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Begijnhof in Brugge

As early as the 13th century, beguines inhabited the Princely Beguinage 'Ten Wijngaarde'. Unmarried women lived together in a closed community and led a fairly independent and emancipated life there. In 1998, UNESCO recognised the Bruges beguinage, along with 12 other Flemish beguinages, as UNESCO World Heritage Sites. Today, the white houses surrounding the charming courtyard garden are still inhabited by a few nuns and by women who choose a serene lifestyle. You can visit this unique piece of World Heritage freely, but at dusk, the gates continue to be firmly closed.

The beginnings of the beguine movement

Between the 11th and 13th centuries, women began to band together to meet their spiritual and material needs. Thus was born the beguine movement.

To the dismay of the Church

Although the beguines led a pious and celibate life, ...

  • ... they did not follow an established rule of life from the Roman Catholic Church;
  • ... they did not take a vow of poverty;
  • ... they were allowed to keep their properties;
  • ... they were not bound by formal 'perpetual vows'.

Beguines had an independent and freer existence than nuns. The then-male church leaders did not like to see all this happen. Pope Clement V even declared the beguines heretics in 1311.

Mainly in Flanders

Despite fierce resistance, beguines spread throughout Europe. In the Low Countries, they organised themselves autonomously, settled in a gated community and had their own governance. Here, the nobility and some religious orders favoured the beguine movement. They could count on support there. As a result, Belgian beguinages were mainly located in the powerful County of Flanders and in the Duchy of Brabant. In Bruges, the beguines enjoyed the protection of Countess Joan of Constantinople, and in 1299, the French king Philip the Fair took the beguinage under his jurisdiction. That explains the name 'Princely Beguinage'.

The Bruges beguinage past and present

  • 1242: first written mention of the Bruges beguinage
    Before that, beguines probably lived scattered around the city.
  • Mid-13th century: De Wijngaard
    The beguines settled on the outskirts of the city, just outside the first city walls. Their beguinage was located on a low-lying piece of grassland ('gaard') that was enclosed ('wijn'). Hence the name 'Wijngaard'.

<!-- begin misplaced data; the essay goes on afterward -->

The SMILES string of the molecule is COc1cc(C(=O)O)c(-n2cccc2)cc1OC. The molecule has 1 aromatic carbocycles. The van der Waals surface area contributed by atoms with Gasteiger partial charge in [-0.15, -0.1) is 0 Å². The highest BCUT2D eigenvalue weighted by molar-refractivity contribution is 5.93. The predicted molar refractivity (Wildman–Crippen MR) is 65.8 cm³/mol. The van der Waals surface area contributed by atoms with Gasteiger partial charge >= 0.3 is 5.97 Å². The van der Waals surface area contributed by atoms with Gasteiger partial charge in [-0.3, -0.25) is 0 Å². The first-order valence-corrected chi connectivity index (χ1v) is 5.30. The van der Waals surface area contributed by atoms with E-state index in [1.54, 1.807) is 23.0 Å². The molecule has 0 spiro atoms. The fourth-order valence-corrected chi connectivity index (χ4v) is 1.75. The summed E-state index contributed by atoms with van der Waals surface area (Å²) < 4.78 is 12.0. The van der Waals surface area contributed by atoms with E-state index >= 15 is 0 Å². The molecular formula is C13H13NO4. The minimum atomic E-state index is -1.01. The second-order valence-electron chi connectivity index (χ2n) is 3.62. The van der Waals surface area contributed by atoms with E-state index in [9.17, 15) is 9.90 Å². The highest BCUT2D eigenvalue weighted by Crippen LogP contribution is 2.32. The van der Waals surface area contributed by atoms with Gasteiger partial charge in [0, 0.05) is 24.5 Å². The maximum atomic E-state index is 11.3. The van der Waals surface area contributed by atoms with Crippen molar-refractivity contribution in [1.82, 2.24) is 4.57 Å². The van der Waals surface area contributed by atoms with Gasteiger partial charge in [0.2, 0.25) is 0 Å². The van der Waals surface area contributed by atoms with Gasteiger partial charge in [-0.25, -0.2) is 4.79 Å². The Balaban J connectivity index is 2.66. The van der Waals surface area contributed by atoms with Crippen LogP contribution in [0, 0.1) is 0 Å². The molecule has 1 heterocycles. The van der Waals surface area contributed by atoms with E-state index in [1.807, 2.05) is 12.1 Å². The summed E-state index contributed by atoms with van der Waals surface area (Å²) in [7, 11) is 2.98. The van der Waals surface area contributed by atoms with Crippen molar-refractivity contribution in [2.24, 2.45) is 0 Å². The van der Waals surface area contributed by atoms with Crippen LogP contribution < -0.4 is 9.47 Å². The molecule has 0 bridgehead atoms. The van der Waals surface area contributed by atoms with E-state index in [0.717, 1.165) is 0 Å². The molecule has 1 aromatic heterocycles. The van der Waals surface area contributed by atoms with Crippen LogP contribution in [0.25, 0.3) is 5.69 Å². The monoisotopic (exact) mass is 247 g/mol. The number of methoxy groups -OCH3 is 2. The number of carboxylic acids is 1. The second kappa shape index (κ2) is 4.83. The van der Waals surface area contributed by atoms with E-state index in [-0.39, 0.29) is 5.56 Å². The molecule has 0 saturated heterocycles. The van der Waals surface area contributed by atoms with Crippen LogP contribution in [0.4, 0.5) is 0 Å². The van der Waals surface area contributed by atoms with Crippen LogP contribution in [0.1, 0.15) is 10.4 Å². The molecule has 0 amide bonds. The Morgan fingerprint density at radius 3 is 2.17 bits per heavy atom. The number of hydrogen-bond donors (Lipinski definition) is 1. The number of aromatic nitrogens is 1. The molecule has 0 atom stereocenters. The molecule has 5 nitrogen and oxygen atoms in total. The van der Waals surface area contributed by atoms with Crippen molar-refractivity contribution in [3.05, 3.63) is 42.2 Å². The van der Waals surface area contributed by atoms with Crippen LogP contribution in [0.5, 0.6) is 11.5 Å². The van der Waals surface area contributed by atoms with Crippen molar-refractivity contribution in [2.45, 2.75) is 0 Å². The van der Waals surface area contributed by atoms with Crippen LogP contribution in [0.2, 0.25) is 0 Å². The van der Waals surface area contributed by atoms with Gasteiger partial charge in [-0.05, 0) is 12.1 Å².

• 15th century: flourishing
    As many as 152 beguines lived there at the time, divided into 11 convents. Each convent was governed by a mistress, while the grand mistress had the entire beguinage under her care.
  • 1927: the last beguines
    In the 19th century, the income of the beguinage decreased dramatically, as did the number of beguines. The last four beguines joined the ‘Filles de l'Église’ community in 1927, following the Rule of Benedict. From then on, there were no longer any beguines living in the Bruges beguinage, but instead convent sisters.

The Beguines

The first beguines were of humble origins and deliberately chose a form of living together in convents. They were emancipated women who dedicated their lives to God, without withdrawing from the world. They performed useful work caring for the sick, in education and textile processing.

Way ahead of their time

Unlike the strict monastic orders, beguines retained their personal property and rights. This gave them freedom in their daily lives and religious practice. Entry or exit was possible at any time. For example, some joined only when they were widowed.

Why live in a beguinage?

Each beguine had her own motivation. Some of the possible reasons:

  • the private beguine society offered protection and security;
  • pious or mystical women sought a more personal relationship with God, outside the church structure;
  • as a woman, you could choose between getting married or a strict monastery. The beguinage offered more freedom and independence.
Twee zusters wandelen door begijnhof
Two nuns stroll through beguinage City of Bruges | photography unit (Jan Termont)
Still inhabited

For centuries, the Bruges beguinage has been inhabited continuously. Today, some nuns from the Order of Saint Benedict live there, as well as single women from Bruges.